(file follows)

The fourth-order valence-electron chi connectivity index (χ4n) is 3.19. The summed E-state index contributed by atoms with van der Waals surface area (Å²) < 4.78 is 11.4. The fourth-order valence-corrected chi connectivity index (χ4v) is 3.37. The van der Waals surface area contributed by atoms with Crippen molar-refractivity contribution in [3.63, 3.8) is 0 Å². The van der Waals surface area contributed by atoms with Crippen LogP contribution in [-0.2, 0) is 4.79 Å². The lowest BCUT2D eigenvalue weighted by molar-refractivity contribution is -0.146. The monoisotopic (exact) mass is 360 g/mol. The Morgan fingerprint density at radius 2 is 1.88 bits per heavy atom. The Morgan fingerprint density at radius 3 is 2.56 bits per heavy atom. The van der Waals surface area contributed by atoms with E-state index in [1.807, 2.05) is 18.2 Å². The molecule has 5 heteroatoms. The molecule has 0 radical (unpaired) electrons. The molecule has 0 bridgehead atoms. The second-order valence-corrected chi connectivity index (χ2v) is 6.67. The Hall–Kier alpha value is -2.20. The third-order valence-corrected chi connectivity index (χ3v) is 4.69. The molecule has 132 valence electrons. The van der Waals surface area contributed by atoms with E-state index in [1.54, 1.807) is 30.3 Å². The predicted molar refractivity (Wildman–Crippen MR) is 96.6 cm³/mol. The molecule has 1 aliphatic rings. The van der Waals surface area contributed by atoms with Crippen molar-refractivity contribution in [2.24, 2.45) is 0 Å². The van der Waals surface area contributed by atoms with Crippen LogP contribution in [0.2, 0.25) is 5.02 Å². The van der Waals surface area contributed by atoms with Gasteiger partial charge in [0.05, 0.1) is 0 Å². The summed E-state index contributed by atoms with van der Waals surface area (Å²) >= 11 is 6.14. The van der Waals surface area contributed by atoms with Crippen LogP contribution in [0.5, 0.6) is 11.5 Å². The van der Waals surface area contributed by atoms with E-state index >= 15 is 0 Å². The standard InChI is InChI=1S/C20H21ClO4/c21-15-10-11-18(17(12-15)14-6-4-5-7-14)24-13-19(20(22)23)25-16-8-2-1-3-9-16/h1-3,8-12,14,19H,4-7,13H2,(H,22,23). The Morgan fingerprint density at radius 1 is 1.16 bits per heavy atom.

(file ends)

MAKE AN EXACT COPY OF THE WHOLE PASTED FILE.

The fourth-order valence-electron chi connectivity index (χ4n) is 3.19. The summed E-state index contributed by atoms with van der Waals surface area (Å²) < 4.78 is 11.4. The fourth-order valence-corrected chi connectivity index (χ4v) is 3.37. The van der Waals surface area contributed by atoms with Crippen molar-refractivity contribution in [3.63, 3.8) is 0 Å². The van der Waals surface area contributed by atoms with Crippen LogP contribution in [-0.2, 0) is 4.79 Å². The lowest BCUT2D eigenvalue weighted by molar-refractivity contribution is -0.146. The monoisotopic (exact) mass is 360 g/mol. The Morgan fingerprint density at radius 2 is 1.88 bits per heavy atom. The Morgan fingerprint density at radius 3 is 2.56 bits per heavy atom. The van der Waals surface area contributed by atoms with E-state index in [1.807, 2.05) is 18.2 Å². The molecule has 5 heteroatoms. The molecule has 0 radical (unpaired) electrons. The molecule has 0 bridgehead atoms. The second-order valence-corrected chi connectivity index (χ2v) is 6.67. The Hall–Kier alpha value is -2.20. The third-order valence-corrected chi connectivity index (χ3v) is 4.69. The molecule has 132 valence electrons. The van der Waals surface area contributed by atoms with E-state index in [1.54, 1.807) is 30.3 Å². The predicted molar refractivity (Wildman–Crippen MR) is 96.6 cm³/mol. The molecule has 1 aliphatic rings. The van der Waals surface area contributed by atoms with Crippen molar-refractivity contribution in [2.24, 2.45) is 0 Å². The van der Waals surface area contributed by atoms with Crippen LogP contribution in [0.2, 0.25) is 5.02 Å². The van der Waals surface area contributed by atoms with Gasteiger partial charge in [0.05, 0.1) is 0 Å². The summed E-state index contributed by atoms with van der Waals surface area (Å²) >= 11 is 6.14. The van der Waals surface area contributed by atoms with Crippen LogP contribution in [0.5, 0.6) is 11.5 Å². The van der Waals surface area contributed by atoms with E-state index >= 15 is 0 Å². The standard InChI is InChI=1S/C20H21ClO4/c21-15-10-11-18(17(12-15)14-6-4-5-7-14)24-13-19(20(22)23)25-16-8-2-1-3-9-16/h1-3,8-12,14,19H,4-7,13H2,(H,22,23). The Morgan fingerprint density at radius 1 is 1.16 bits per heavy atom.